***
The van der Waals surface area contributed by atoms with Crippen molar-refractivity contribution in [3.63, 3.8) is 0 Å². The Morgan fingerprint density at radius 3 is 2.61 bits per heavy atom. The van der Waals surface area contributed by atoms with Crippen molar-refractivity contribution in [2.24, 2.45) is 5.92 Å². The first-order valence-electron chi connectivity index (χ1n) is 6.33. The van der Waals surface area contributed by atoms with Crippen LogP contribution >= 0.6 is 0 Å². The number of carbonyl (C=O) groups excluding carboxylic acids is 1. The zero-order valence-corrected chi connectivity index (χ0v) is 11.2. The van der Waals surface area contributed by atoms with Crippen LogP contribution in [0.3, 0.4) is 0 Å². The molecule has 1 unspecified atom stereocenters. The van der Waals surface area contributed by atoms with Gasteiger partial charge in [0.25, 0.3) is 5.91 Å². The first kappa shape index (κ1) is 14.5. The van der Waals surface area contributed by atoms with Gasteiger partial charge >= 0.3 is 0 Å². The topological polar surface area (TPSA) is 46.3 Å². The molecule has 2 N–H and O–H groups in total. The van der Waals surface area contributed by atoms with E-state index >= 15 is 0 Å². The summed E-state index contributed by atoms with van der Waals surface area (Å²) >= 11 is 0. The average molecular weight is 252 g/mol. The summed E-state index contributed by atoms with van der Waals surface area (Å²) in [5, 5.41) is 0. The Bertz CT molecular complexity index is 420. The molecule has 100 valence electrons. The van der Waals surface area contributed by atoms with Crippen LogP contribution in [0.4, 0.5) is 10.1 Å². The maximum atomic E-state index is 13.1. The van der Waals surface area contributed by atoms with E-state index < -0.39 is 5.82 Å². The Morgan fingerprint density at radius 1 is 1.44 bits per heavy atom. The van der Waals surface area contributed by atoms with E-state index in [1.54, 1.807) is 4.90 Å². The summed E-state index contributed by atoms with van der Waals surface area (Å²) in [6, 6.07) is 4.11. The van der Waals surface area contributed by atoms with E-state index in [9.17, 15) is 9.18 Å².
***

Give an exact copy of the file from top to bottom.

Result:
The van der Waals surface area contributed by atoms with Crippen molar-refractivity contribution in [3.63, 3.8) is 0 Å². The Morgan fingerprint density at radius 3 is 2.61 bits per heavy atom. The van der Waals surface area contributed by atoms with Crippen molar-refractivity contribution in [2.24, 2.45) is 5.92 Å². The first-order valence-electron chi connectivity index (χ1n) is 6.33. The van der Waals surface area contributed by atoms with Crippen LogP contribution >= 0.6 is 0 Å². The number of carbonyl (C=O) groups excluding carboxylic acids is 1. The zero-order valence-corrected chi connectivity index (χ0v) is 11.2. The van der Waals surface area contributed by atoms with Crippen LogP contribution in [0.3, 0.4) is 0 Å². The molecule has 1 unspecified atom stereocenters. The van der Waals surface area contributed by atoms with Gasteiger partial charge in [0.25, 0.3) is 5.91 Å². The first kappa shape index (κ1) is 14.5. The van der Waals surface area contributed by atoms with Gasteiger partial charge >= 0.3 is 0 Å². The topological polar surface area (TPSA) is 46.3 Å². The molecule has 2 N–H and O–H groups in total. The van der Waals surface area contributed by atoms with E-state index >= 15 is 0 Å². The summed E-state index contributed by atoms with van der Waals surface area (Å²) >= 11 is 0. The average molecular weight is 252 g/mol. The summed E-state index contributed by atoms with van der Waals surface area (Å²) in [5, 5.41) is 0. The Bertz CT molecular complexity index is 420. The molecule has 100 valence electrons. The van der Waals surface area contributed by atoms with Crippen LogP contribution in [0.4, 0.5) is 10.1 Å². The maximum atomic E-state index is 13.1. The van der Waals surface area contributed by atoms with E-state index < -0.39 is 5.82 Å². The Morgan fingerprint density at radius 1 is 1.44 bits per heavy atom. The van der Waals surface area contributed by atoms with E-state index in [1.54, 1.807) is 4.90 Å². The summed E-state index contributed by atoms with van der Waals surface area (Å²) in [6, 6.07) is 4.11. The van der Waals surface area contributed by atoms with E-state index in [9.17, 15) is 9.18 Å².